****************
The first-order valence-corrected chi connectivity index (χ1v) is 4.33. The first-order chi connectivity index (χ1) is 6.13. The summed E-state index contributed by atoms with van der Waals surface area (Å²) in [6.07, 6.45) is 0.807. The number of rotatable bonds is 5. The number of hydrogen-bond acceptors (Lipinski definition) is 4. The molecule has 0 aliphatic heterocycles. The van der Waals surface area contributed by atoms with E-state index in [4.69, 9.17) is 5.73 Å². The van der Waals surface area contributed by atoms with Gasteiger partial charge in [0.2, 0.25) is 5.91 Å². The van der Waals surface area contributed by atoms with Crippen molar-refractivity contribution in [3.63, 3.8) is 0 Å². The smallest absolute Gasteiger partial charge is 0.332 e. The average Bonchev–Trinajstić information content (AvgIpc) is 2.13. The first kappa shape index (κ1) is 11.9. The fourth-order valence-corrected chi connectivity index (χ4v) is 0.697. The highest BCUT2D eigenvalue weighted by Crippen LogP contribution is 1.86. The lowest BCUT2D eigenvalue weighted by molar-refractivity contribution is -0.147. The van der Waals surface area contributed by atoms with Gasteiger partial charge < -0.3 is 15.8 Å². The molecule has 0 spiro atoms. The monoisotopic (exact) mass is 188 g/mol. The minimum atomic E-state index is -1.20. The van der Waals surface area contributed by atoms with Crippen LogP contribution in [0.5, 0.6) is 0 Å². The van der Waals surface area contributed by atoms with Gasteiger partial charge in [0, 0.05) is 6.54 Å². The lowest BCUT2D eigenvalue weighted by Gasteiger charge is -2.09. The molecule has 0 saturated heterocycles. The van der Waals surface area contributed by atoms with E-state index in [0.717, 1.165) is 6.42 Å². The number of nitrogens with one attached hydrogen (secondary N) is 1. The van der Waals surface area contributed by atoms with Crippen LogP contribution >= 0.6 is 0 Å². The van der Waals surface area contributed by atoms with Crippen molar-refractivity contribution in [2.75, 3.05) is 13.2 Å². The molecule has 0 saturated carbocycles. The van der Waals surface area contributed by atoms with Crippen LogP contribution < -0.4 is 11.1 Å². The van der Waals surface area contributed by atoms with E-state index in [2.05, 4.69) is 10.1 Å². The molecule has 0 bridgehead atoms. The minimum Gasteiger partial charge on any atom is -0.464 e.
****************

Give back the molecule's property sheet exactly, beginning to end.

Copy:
The first-order valence-corrected chi connectivity index (χ1v) is 4.33. The first-order chi connectivity index (χ1) is 6.13. The summed E-state index contributed by atoms with van der Waals surface area (Å²) in [6.07, 6.45) is 0.807. The number of rotatable bonds is 5. The number of hydrogen-bond acceptors (Lipinski definition) is 4. The molecule has 0 aliphatic heterocycles. The van der Waals surface area contributed by atoms with E-state index in [4.69, 9.17) is 5.73 Å². The van der Waals surface area contributed by atoms with Gasteiger partial charge in [0.2, 0.25) is 5.91 Å². The van der Waals surface area contributed by atoms with Crippen molar-refractivity contribution in [3.63, 3.8) is 0 Å². The smallest absolute Gasteiger partial charge is 0.332 e. The average Bonchev–Trinajstić information content (AvgIpc) is 2.13. The first kappa shape index (κ1) is 11.9. The fourth-order valence-corrected chi connectivity index (χ4v) is 0.697. The highest BCUT2D eigenvalue weighted by Crippen LogP contribution is 1.86. The lowest BCUT2D eigenvalue weighted by molar-refractivity contribution is -0.147. The van der Waals surface area contributed by atoms with Gasteiger partial charge < -0.3 is 15.8 Å². The molecule has 0 spiro atoms. The monoisotopic (exact) mass is 188 g/mol. The minimum atomic E-state index is -1.20. The van der Waals surface area contributed by atoms with Crippen LogP contribution in [0.5, 0.6) is 0 Å². The van der Waals surface area contributed by atoms with Gasteiger partial charge in [0, 0.05) is 6.54 Å². The lowest BCUT2D eigenvalue weighted by Gasteiger charge is -2.09. The molecule has 0 saturated heterocycles. The van der Waals surface area contributed by atoms with E-state index in [0.717, 1.165) is 6.42 Å². The number of nitrogens with one attached hydrogen (secondary N) is 1. The van der Waals surface area contributed by atoms with Crippen LogP contribution >= 0.6 is 0 Å². The van der Waals surface area contributed by atoms with Crippen molar-refractivity contribution in [2.75, 3.05) is 13.2 Å². The molecule has 0 saturated carbocycles. The van der Waals surface area contributed by atoms with Crippen LogP contribution < -0.4 is 11.1 Å². The van der Waals surface area contributed by atoms with E-state index in [2.05, 4.69) is 10.1 Å². The molecule has 0 bridgehead atoms. The minimum Gasteiger partial charge on any atom is -0.464 e.